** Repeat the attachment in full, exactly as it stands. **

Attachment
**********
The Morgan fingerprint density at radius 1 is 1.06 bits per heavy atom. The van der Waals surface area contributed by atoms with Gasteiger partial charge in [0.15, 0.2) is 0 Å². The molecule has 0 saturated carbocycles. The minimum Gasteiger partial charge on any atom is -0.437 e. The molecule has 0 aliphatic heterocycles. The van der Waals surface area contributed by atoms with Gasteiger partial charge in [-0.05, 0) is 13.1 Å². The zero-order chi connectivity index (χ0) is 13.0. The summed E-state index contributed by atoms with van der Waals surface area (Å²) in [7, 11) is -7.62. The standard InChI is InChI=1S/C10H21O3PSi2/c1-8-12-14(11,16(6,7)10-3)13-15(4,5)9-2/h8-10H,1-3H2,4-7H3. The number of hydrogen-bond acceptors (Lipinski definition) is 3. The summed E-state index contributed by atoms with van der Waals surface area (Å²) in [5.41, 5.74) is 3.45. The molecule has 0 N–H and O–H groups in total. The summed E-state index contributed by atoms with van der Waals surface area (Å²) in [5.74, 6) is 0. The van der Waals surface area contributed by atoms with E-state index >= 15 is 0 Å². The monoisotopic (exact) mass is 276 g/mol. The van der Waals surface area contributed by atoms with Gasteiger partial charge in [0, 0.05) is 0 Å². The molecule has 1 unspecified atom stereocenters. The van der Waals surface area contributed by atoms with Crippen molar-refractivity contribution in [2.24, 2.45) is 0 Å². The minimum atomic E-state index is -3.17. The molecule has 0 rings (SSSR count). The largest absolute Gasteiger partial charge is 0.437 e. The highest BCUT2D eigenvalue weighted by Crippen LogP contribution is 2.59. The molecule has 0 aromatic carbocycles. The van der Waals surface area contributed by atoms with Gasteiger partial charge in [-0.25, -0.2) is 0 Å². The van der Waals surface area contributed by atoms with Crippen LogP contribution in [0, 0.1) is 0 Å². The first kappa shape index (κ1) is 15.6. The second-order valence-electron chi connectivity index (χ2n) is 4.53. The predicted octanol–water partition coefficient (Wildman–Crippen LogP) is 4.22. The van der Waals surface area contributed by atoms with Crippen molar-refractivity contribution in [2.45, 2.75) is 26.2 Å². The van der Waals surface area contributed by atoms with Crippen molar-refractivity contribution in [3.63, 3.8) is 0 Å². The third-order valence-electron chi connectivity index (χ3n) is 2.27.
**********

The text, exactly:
The Morgan fingerprint density at radius 1 is 1.06 bits per heavy atom. The van der Waals surface area contributed by atoms with Gasteiger partial charge in [0.15, 0.2) is 0 Å². The molecule has 0 saturated carbocycles. The minimum Gasteiger partial charge on any atom is -0.437 e. The molecule has 0 aliphatic heterocycles. The van der Waals surface area contributed by atoms with Gasteiger partial charge in [-0.05, 0) is 13.1 Å². The zero-order chi connectivity index (χ0) is 13.0. The summed E-state index contributed by atoms with van der Waals surface area (Å²) in [7, 11) is -7.62. The standard InChI is InChI=1S/C10H21O3PSi2/c1-8-12-14(11,16(6,7)10-3)13-15(4,5)9-2/h8-10H,1-3H2,4-7H3. The number of hydrogen-bond acceptors (Lipinski definition) is 3. The summed E-state index contributed by atoms with van der Waals surface area (Å²) in [5.41, 5.74) is 3.45. The molecule has 0 N–H and O–H groups in total. The summed E-state index contributed by atoms with van der Waals surface area (Å²) in [5.74, 6) is 0. The van der Waals surface area contributed by atoms with E-state index >= 15 is 0 Å². The monoisotopic (exact) mass is 276 g/mol. The van der Waals surface area contributed by atoms with Gasteiger partial charge in [0, 0.05) is 0 Å². The molecule has 1 unspecified atom stereocenters. The van der Waals surface area contributed by atoms with Crippen molar-refractivity contribution in [2.24, 2.45) is 0 Å². The minimum atomic E-state index is -3.17. The molecule has 0 rings (SSSR count). The largest absolute Gasteiger partial charge is 0.437 e. The highest BCUT2D eigenvalue weighted by Crippen LogP contribution is 2.59. The molecule has 0 aromatic carbocycles. The van der Waals surface area contributed by atoms with Gasteiger partial charge in [-0.25, -0.2) is 0 Å². The van der Waals surface area contributed by atoms with Crippen LogP contribution in [0, 0.1) is 0 Å². The first kappa shape index (κ1) is 15.6. The second-order valence-electron chi connectivity index (χ2n) is 4.53. The predicted octanol–water partition coefficient (Wildman–Crippen LogP) is 4.22. The van der Waals surface area contributed by atoms with Crippen molar-refractivity contribution in [2.45, 2.75) is 26.2 Å². The van der Waals surface area contributed by atoms with Crippen molar-refractivity contribution in [3.63, 3.8) is 0 Å². The third-order valence-electron chi connectivity index (χ3n) is 2.27.